Nevada
; an approaching volcanic
island arc Island arcs are long chains of active volcanoes with intense seismic activity found along convergent tectonic plate boundaries (such as the Ring of Fire). Most island arcs originate on oceanic crust and have resulted from the descent of the litho ...

island arc
reached the steep slope of the continental shelf in Late Devonian times and began to uplift deep water deposits, a collision that was the prelude to the mountain-building episode at the beginning of the Carboniferous called the Antler orogeny. Sea levels were high worldwide, and much of the land lay under shallow seas, where tropical
reef A reef is a ridge or shoal A tidal sandbar connecting the islands of Waya and Wayasewa of the Yasawa Islands, Fiji ">Fiji.html" ;"title="Yasawa Islands, Fiji">Yasawa Islands, Fiji In oceanography, geomorphology, and earth sciences, a s ...

reef
organisms lived. The deep, enormous
Panthalassa Panthalassa, also known as the Panthalassic Ocean or Panthalassan Ocean (from Greek Greek may refer to: Greece Anything of, from, or related to Greece Greece ( el, Ελλάδα, , ), officially the Hellenic Republic, is a country located i ...
(the "universal ocean") covered the rest of the
planet A planet is an astronomical body orbiting a star or Stellar evolution#Stellar remnants, stellar remnant that is massive enough to be Hydrostatic equilibrium, rounded by its own gravity, is not massive enough to cause thermonuclear fusion, and ...

planet
. Other minor oceans were the
Paleo-Tethys Ocean The Paleo-Tethys or Palaeo-Tethys Ocean was an ocean The ocean (also the or the world ocean) is the body of that covers approximately 70.8% of the surface of and contains 97% of . Another definition is "any of the large bodies of water ...
, Proto-Tethys Ocean,
Rheic Ocean The Rheic Ocean was an ocean The ocean (also the sea or the world ocean) is the body of salt water which covers approximately 71% of the surface of the Earth.world map, originally prepared by Joan Blaeu for his ''Atlas Maior'', published ...
, and
Ural Ocean The Ural Ocean (also called the Uralic Ocean) was a small, ancient ocean that was situated between Siberia Siberia (; rus, Сибирь, r=Sibir', p=sʲɪˈbʲirʲ, a=Ru-Сибирь.ogg) is an extensive geographical region spanning much of N ...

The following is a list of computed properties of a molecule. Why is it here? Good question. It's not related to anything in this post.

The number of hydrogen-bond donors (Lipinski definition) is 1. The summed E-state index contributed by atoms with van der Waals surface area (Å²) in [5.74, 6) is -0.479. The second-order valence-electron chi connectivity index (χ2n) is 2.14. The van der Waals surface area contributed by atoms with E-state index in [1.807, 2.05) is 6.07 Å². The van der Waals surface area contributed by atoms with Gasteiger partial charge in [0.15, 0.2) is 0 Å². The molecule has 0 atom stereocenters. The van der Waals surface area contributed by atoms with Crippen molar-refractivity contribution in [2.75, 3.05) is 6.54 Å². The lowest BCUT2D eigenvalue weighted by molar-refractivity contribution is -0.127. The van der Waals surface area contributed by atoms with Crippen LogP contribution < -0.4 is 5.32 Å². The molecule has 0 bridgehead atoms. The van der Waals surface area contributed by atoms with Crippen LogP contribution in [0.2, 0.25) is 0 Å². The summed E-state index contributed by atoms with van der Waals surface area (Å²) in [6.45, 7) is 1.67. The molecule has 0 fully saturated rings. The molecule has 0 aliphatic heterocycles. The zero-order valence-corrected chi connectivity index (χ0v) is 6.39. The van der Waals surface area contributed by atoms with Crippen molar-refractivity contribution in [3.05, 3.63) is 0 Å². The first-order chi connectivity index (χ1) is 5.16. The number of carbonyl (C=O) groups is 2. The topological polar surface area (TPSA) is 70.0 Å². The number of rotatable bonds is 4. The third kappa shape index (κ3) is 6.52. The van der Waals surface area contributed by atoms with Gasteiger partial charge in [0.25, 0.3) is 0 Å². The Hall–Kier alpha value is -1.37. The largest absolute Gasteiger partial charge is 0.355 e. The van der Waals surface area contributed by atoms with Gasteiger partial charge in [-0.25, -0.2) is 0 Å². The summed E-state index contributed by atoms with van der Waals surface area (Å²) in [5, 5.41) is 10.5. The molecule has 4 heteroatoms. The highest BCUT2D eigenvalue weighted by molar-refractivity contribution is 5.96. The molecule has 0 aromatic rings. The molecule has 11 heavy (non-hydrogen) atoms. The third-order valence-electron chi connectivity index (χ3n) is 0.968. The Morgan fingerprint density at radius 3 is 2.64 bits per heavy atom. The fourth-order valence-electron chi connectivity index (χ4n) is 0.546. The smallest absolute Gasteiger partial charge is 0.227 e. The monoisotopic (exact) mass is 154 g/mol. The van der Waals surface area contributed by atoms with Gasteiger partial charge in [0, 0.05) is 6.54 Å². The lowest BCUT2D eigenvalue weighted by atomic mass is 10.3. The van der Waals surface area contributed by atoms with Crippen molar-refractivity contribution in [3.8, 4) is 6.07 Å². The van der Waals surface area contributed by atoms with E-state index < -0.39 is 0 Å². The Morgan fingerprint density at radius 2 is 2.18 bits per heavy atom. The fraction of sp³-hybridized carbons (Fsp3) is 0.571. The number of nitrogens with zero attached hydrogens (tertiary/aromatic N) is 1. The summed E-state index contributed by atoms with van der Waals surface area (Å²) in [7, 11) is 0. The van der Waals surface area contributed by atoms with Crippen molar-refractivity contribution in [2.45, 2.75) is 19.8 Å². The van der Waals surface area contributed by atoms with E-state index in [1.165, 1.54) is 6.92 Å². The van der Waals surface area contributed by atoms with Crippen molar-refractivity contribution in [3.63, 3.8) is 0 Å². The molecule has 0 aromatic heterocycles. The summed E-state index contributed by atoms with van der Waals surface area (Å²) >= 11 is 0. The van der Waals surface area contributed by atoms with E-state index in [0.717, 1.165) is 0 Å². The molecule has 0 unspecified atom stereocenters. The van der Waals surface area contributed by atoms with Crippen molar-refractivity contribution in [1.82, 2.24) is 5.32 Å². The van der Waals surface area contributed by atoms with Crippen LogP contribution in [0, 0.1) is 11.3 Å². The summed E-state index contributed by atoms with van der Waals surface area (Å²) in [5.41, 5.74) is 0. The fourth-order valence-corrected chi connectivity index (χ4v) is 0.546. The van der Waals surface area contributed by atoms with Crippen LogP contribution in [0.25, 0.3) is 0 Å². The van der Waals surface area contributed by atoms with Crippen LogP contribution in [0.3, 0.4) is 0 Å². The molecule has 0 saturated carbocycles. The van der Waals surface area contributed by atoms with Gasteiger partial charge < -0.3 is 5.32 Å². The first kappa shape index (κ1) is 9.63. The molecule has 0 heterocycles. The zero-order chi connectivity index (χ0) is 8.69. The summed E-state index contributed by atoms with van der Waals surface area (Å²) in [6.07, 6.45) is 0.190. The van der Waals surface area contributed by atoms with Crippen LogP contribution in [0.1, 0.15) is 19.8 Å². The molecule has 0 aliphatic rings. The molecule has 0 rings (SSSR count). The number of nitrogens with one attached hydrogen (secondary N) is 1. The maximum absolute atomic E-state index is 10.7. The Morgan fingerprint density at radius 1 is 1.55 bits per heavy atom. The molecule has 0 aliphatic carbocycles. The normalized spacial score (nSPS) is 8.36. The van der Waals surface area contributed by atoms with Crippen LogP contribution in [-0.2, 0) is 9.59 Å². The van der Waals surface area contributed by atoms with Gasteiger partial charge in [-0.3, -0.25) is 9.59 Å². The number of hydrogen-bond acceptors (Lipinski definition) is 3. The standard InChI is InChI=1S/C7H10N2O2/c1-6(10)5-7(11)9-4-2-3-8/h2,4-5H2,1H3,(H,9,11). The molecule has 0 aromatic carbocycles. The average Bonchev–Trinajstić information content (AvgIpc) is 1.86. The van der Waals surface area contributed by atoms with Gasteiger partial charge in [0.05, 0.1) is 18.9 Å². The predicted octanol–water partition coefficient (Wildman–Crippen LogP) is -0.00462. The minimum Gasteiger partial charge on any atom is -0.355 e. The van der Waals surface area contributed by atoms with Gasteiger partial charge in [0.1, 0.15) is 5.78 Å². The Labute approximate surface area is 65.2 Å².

(which was closed during the collision with
Siberia Siberia (; rus, Сибирь, r=Sibir', p=sʲɪˈbʲirʲ, a=Ru-Сибирь.ogg) is an extensive geographical region, constituting all of North Asia, from the Ural Mountains in the west to the Pacific Ocean in the east. It has been a part of R ...
and Baltica). During the Devonian, Chaitenia, an
island arc Island arcs are long chains of active volcanoes with intense seismic activity found along convergent tectonic plate boundaries (such as the Ring of Fire). Most island arcs originate on oceanic crust and have resulted from the descent of the litho ...

island arc
, accreted to
Patagonia Patagonia () refers to a geographical region that encompasses the southern end of South America South America is a continent A continent is one of several large landmasses. Generally identified by convention (norm), convent ...
.


Life


Marine biota

Sea levels in the Devonian were generally high. Marine faunas continued to be dominated by
bryozoa Bryozoa (also known as the Polyzoa, Ectoprocta or commonly as moss animals) are a phylum In biology, a phylum (; plural The plural (sometimes list of glossing abbreviations, abbreviated ), in many languages, is one of the values of the ...

bryozoa
, diverse and abundant
brachiopod Brachiopods (), phylum In biology, a phylum (; plural The plural (sometimes list of glossing abbreviations, abbreviated ), in many languages, is one of the values of the grammatical number, grammatical category of number. The plural of a ...
s, the enigmatic hederellids, microconchids and
coral Corals are marine invertebrates Marine invertebrates are the invertebrates that live in marine habitats. Invertebrate is a blanket term that includes all animals apart from the vertebrate members of the chordate phylum. Invertebrates lack a ver ...

coral
s. Lily-like
crinoid Crinoids are marine animals that make up the class Class or The Class may refer to: Common uses not otherwise categorized * Class (biology), a taxonomic rank * Class (knowledge representation), a collection of individuals or objects * Class ...

crinoid
s (animals, their resemblance to flowers notwithstanding) were abundant, and
trilobite Trilobites (; meaning "three lobes") are a group of marine s that form the Trilobita. Trilobites form one of the earliest-known groups of arthropods. The first appearance of trilobites in the fossil record defines the base of the of the ( ...

trilobite
s were still fairly common. Among vertebrates, jawless armored fish (